The CM Punk experiment in the UFC is as good as dead, as part-time fighter Mike Jackson pummeled him for the better part of three rounds on Saturday at UFC 225.
There are no more certainties in fighting than there are in life. Yet Saturday night in his home town of Chicago, when CM Punk made the walk to the octagon, one thing was certain: Living Colour’s Cult of Personality would be blaring as the crowd cheered for their local hero. And if the script ended there, fade to black, it might have been success story. Punk overcame the odds, the naysayers, and made it to his second UFC fight.
That it came against the unheralded Mike ‘The Truth’ Jackson, more a journalist than fighter if we’re being real about it, wasn’t the point. The point was that Punk (Phil Brooks if you prefer, as some including Jackson clearly do) didn’t go crawling back to the land of pro wrasslin’ with his tail between his legs after the drubbing he took in his first fight. He didn’t take the ample bounty the WWE would have thrown his way to head home. If dedication counts for anything, then Punk was a winner just by showing up.
And no, he wasn’t taking a roster spot from another fighter. With hundreds of fighters in the UFC, Punk was just an extra spot that wouldn’t have been there were it not for his impressive fan base.
Hopefully, you can forgive a two-hundred word intro to a fight recap that doesn’t include an ounce of action. Because Punk vs. Jackson (i.e. former wrestling guy vs. lottery winner, or 0-1 vs. 0-1) wasn’t about the fight. It was about the spectacle. The UFC paid as much for Punk walking to the octagon as they did for him fighting in it, frankly.
But yes, there was a fight between ex-WWE star CM Punk and Mike Jackson on Saturday at UFC 225, in Punk’s native Chicago. Just not a very good one.
With the glove touch to start Punk vs. Jackson, a lot of questions were about to be answered. A leg kick by Punk landed, but he was clipped. He answered back, and drove Jackson into the fence. The crowd chanted, over and over: CM Punk. But it was Jackson turning the pair, and separating. Punk led with his jab, and fired a leg kick. Punk took some more damage, but again drove Jackson into the cage.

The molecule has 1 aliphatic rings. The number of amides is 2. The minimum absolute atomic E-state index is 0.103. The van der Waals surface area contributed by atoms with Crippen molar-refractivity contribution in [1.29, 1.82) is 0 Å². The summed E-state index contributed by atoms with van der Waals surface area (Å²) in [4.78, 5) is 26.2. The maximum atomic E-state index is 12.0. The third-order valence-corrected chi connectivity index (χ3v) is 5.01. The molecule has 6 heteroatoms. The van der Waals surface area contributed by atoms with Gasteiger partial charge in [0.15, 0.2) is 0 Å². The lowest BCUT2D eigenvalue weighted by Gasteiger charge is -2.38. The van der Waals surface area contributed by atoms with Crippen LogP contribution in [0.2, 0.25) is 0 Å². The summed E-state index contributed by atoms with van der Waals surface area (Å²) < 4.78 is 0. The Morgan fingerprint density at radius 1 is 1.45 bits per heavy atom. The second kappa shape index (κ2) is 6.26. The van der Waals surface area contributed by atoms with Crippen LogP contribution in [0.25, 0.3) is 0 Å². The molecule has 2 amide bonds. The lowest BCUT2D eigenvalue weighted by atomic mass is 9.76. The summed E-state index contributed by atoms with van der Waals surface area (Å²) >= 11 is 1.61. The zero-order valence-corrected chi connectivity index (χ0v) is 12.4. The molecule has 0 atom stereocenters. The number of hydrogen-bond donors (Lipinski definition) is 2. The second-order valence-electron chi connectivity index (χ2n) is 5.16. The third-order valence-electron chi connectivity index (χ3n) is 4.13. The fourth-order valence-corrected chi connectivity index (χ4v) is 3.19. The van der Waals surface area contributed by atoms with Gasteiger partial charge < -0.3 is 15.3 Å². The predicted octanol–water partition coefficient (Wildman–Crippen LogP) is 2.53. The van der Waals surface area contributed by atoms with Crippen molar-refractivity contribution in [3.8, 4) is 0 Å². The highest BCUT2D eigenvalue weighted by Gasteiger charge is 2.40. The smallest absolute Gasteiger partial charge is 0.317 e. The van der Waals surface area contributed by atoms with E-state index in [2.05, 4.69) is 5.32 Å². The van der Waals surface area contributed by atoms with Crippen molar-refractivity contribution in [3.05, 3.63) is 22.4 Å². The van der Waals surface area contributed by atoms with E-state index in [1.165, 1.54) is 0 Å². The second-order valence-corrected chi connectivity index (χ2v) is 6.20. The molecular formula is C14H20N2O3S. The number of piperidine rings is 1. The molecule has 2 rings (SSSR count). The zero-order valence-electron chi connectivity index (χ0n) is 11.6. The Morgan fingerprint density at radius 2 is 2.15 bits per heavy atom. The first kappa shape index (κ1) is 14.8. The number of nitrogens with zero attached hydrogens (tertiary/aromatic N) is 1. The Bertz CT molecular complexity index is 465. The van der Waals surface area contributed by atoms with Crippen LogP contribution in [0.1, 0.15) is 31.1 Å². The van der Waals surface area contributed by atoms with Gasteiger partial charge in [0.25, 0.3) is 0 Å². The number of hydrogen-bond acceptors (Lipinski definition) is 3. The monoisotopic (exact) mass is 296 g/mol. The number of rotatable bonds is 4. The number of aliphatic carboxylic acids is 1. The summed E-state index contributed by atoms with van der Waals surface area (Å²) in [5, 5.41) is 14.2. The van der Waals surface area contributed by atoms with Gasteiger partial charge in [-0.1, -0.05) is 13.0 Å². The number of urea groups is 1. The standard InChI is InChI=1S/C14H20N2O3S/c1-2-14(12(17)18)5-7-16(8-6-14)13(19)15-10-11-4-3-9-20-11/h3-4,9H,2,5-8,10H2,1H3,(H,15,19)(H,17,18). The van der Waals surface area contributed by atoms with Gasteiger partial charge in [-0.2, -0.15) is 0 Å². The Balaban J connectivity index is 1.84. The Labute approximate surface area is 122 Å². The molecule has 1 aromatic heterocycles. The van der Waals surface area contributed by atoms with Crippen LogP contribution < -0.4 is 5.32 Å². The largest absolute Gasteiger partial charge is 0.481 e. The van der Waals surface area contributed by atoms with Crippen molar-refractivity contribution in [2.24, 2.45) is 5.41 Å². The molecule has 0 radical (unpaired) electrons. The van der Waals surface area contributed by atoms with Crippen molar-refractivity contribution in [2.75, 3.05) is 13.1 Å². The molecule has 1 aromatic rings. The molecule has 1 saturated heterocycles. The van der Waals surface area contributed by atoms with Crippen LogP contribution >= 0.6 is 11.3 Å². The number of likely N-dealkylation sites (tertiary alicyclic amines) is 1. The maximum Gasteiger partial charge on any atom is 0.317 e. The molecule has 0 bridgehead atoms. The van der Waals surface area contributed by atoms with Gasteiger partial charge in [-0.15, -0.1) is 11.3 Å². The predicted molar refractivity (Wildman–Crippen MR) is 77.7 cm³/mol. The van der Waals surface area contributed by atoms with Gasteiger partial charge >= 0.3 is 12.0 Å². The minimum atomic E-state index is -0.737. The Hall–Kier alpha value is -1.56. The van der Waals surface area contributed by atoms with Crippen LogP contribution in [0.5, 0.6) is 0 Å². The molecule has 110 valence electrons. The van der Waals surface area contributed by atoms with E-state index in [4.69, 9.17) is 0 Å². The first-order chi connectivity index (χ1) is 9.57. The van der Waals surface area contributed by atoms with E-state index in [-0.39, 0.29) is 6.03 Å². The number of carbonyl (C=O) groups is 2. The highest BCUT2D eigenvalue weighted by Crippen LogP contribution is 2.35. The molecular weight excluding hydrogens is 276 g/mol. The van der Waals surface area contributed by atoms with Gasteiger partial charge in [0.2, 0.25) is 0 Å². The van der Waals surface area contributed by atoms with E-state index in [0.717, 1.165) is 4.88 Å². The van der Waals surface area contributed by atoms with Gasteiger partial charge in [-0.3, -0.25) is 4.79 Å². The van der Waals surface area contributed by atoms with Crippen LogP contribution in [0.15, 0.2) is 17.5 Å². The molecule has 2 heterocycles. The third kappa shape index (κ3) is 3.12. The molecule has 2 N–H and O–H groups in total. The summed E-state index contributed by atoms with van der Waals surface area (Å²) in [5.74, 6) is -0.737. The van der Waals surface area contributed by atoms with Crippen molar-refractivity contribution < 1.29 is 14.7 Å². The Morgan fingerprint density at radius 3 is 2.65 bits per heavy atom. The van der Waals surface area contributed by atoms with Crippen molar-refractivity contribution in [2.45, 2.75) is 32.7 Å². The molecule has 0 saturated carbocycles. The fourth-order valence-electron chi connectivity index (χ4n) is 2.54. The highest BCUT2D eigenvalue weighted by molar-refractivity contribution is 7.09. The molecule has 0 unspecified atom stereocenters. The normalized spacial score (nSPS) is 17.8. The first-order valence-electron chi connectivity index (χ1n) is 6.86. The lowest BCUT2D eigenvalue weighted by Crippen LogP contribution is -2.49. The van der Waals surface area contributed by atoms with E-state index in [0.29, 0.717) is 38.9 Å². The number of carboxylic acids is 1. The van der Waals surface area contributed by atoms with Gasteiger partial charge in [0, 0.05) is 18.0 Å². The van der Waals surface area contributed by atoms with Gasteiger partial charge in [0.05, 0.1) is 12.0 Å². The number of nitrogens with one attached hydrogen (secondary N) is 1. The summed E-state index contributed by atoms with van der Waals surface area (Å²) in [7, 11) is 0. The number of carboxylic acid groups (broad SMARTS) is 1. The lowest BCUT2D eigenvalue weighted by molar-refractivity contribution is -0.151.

If nothing else, Punk had learned how to jab, and tie up an opponent. Still, if you were expecting a dazzling display of mixed martial arts, you had come to the wrong place. Punk came close to landing a takedown, with Jackson working hard to fight it off. He stayed standing, and reversed. Again, Mike Jackson created separation. Punk flashed a front kick. Then, in the final minute or so, a takedown from Punk! Jackson would power back up and go to the body in the final seconds, but CM Punk had completed a full round in the UFC. Bloodied, tired, but not done. Not yet.
— UFC Aus/New Zealand (@UFC_AUSNZ) June 10, 2018
Round two saw a very tired CM Punk on the outside. He worked for another takedown, to no avail. Began getting lit up, and it looked like it might be over. Yet he grabbed on to Jackson and basically pulled guard. Instead of looking for a submission, however, Punk instead tried to punch from the bottom. Bloodied more, exhausted, he tried in vain for a triangle, but it was Jackson landing blow after blow — though Jackson looked exhausted as well. The lesson here: Punk wasn’t listening to his coaches (telling him not to punch from the bottom, to little effect). He was also anything but a pro.
The crowd was tiring of the CM Punk experiment at that point. Even in Punk country, in his native Chicago. Punk’s nose was a flattened mess. A shiner already forming under his eye. Jackson, in comparison, looked calm. The third round saw a tired Punk struggle for takedowns. Stuffed on one, Jackson wisely let the ref stand Punk up. The rest of the fight? A mess that saw CM Punk battered by a sloppy Jackson. Somehow, Punk finished on top, and he’d gone the distance — but lost the war.
Stick a fork in it — the CM Punk experiment in the UFC is done.
Mike Jackson def. CM Punk by unanimous decision (30-26, 30-26, 30-26)